After the Gare incident

How the grand ducal police trains its dog handlers

What training is required to work with a dog? The Luxembourg police explains their protocol. (Photo: Grand Ducal Police)

What training is required to work with a dog? The Luxembourg police explains their protocol. (Photo: Grand Ducal Police)

The incident that took place in the Gare district raises questions about the training of dog handlers. While the private sector’s protocol varies between different security companies, it appears to be clearly defined within the Luxembourg police.

The video in which a G4S officer's dog takes a while to release a man on the ground reminds us that working with an intervention animal requires a certain amount of control. During the incident that took place on Saturday evening in the Gare district, the handler did not seem to be on top of the situation.

Speaking to Paperjam, dog-sitting companies said they have their own protocol, which is stricter than the one imposed at national level. For example, at G4S, the dog handlers hired with their dogs must have completed a training course validated in one of the European Union’s member states. The duration and content of the training programme may vary, explains CEO Laurent Jossart. The dogs must have a certificate of sociability and aptitude, be trained in self-defence techniques, train regularly (about once a week) in a dog club, and be vaccinated against rabies. 

A full selection

Are the rules for the grand ducal police’s dog handlers more onerous? For one, the process begins when the dog is hired. Although the dogs live in the family environment of their handler they belong to the police which puts them at the officer’s disposal. 

In order to select its animals, mainly Malinois Shepherds, the police takes into account several criteria such as "their origin, their state of health, their history and their record". The potential canine recruit then has to stay for a month with the grand ducal police’s squad of 18 handlers and 17 dogs. The animal then passes several tests designed to "evaluate its character and individual qualities". The dog then undergoes a final evaluation and if it passes this stage, it starts its training course.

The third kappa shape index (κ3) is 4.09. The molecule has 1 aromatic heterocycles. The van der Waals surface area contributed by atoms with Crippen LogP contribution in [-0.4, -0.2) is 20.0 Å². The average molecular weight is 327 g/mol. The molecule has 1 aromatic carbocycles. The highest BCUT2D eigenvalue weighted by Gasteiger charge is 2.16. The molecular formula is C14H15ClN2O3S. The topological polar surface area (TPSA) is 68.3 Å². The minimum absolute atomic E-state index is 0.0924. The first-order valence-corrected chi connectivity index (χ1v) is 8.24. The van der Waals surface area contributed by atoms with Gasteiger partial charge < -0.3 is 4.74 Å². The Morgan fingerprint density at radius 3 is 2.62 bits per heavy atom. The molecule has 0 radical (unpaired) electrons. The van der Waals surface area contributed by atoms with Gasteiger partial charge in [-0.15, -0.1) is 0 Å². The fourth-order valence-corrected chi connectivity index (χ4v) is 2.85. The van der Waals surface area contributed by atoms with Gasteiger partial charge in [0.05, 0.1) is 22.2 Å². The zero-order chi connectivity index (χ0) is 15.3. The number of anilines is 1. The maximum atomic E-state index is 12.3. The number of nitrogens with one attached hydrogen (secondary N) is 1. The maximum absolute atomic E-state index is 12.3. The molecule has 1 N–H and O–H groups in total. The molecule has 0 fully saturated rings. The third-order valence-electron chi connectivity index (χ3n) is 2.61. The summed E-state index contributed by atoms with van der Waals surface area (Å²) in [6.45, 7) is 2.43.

This is all done with the handler. For three to four months, the pair is trained in detection, defence and obedience. This is followed by a second training course, depending on the dog’s specialisation, which also lasts three to four months. "At the end of each of the two phases, there is an examination," the police adds. "Part of the training takes place abroad and there are regular exchanges with the canine sections of other countries' police forces."

Ongoing training

The work does not stop there. One day is reserved each week for the dog group’s training. Every year, they also undergo several weeks of "refresher" training, with a test at the end. In addition to this, the handlers can choose to do individual training.

“There is a specific order with which the handler orders the dog to let go of the person it has bitten," says the police. "Immediate obedience is imperative. If a dog does not respond immediately, it is eliminated." But despite all efforts, "there is always a residual risk", the force acknowledges. The police also highlights that the owner should only remove the dog's muzzle as a last resort.

The G4S agent's dog was also muzzled, but apparently managed to get free. The investigation is ongoing. Pending the outcome of the investigation, the dog and its handler will not be allowed to go out into the field.

This story was first published in French on Paperjam. It has been translated and edited for Delano.